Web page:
Budding young scientists, engineers and astronauts – their dreams of space exploration at a crossroads – landed in Buffalo this weekend for Space Vision 2012, the largest student-run space conference in the United States. Many of these college students grew up hoping one day to work for NASA.
But with the space shuttle program history and budget cuts on the horizon, the future of the space program would appear bleak – right?
“It’s just the opposite,” said Rick Tumlinson, co-founder of Space Frontier Foundation, a nonprofit space advocacy group. “The end of the shuttle really was emblematic of the end of the old, slow and expensive way of doing things. What we’re about to see is the real opening of the frontier.”
And that means transitioning from a space program heavily funded by the government to one with growing involvement by private industry. There are as many as two dozen of these space-related companies out there right now, Tumlinson said. SpaceX, a California-based space transport company, last month completed the first of its 12 deliveries to the International Space Station, using an unmanned capsule.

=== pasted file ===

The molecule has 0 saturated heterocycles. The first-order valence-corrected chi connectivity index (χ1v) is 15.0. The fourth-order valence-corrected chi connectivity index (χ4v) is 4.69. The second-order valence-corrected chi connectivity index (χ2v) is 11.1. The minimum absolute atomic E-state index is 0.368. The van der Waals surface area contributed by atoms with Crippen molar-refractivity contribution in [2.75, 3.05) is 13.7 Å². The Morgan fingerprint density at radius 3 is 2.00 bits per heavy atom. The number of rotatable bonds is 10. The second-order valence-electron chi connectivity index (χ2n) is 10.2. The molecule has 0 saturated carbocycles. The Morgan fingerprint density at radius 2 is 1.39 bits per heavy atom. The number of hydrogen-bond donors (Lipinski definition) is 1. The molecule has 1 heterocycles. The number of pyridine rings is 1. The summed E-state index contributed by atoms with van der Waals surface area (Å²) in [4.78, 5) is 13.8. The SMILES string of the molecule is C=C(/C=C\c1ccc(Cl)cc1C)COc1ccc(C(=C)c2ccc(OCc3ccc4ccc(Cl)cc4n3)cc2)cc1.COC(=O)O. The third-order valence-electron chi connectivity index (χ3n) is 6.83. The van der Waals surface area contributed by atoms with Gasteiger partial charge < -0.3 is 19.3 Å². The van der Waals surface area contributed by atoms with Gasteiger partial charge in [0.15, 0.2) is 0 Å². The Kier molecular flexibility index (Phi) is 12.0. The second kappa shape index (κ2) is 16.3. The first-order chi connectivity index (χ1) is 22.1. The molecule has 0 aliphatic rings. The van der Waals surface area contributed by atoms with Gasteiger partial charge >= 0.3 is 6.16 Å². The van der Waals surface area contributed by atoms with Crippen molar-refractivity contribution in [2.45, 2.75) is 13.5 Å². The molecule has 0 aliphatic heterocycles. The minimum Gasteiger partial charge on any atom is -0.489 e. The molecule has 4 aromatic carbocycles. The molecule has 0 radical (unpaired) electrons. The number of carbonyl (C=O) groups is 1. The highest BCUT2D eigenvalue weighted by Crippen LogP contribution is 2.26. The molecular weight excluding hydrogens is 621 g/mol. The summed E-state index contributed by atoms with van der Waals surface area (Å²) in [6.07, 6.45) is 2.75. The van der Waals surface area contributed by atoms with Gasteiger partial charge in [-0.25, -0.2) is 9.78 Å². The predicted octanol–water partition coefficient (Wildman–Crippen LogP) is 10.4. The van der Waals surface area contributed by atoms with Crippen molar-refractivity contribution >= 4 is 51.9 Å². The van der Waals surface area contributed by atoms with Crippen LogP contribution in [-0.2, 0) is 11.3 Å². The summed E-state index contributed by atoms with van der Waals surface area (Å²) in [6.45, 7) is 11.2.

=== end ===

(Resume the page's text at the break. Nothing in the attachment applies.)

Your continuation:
Planetary Resources, a company backed by a group of high-tech movers and shakers, this year announced plans to mine asteroids for precious metals to send back to Earth.
Virgin Galactic, another California company, is a year or two from offering space flights for tourists. A ticket: $200,000.
“We’ve got a lot of customers who have signed up,” said William Pomerantz, vice president of special projects for Virgin Galactic. “In fact, this summer we crossed the threshold of more people who have bought a ticket to fly to space with us than have ever been to space before.”
“We recognize it doesn’t mean as much until we actually fly them,” said Pomerantz, a Williamsville native, “so we’re working to do that, and we’re going to give them an experience that is life-changing, that is a lot of fun and also is educational.”
Pomerantz and Tumlinson were among 50 heavy-hitters from the space industry at the conference, hosted by the University at Buffalo’s chapter of Students for the Exploration and Development of Space.